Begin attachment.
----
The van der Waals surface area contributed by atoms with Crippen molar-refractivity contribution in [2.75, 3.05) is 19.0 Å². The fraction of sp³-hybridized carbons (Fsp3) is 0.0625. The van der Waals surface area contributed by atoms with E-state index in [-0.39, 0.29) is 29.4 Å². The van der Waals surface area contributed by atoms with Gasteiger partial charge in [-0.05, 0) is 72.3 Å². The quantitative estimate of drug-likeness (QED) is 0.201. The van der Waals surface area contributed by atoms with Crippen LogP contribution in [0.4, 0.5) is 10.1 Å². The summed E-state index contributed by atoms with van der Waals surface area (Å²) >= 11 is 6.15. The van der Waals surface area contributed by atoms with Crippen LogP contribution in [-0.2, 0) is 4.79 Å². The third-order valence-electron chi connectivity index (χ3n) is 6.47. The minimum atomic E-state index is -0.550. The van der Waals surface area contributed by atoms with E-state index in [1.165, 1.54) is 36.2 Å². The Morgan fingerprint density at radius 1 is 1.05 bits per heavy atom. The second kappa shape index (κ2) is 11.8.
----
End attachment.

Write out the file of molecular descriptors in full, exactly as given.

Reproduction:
The van der Waals surface area contributed by atoms with Crippen molar-refractivity contribution in [2.75, 3.05) is 19.0 Å². The fraction of sp³-hybridized carbons (Fsp3) is 0.0625. The van der Waals surface area contributed by atoms with E-state index in [-0.39, 0.29) is 29.4 Å². The van der Waals surface area contributed by atoms with Gasteiger partial charge in [-0.05, 0) is 72.3 Å². The quantitative estimate of drug-likeness (QED) is 0.201. The van der Waals surface area contributed by atoms with Crippen LogP contribution in [0.4, 0.5) is 10.1 Å². The summed E-state index contributed by atoms with van der Waals surface area (Å²) >= 11 is 6.15. The van der Waals surface area contributed by atoms with Crippen LogP contribution in [-0.2, 0) is 4.79 Å². The third-order valence-electron chi connectivity index (χ3n) is 6.47. The minimum atomic E-state index is -0.550. The van der Waals surface area contributed by atoms with E-state index in [1.165, 1.54) is 36.2 Å². The Morgan fingerprint density at radius 1 is 1.05 bits per heavy atom. The second kappa shape index (κ2) is 11.8.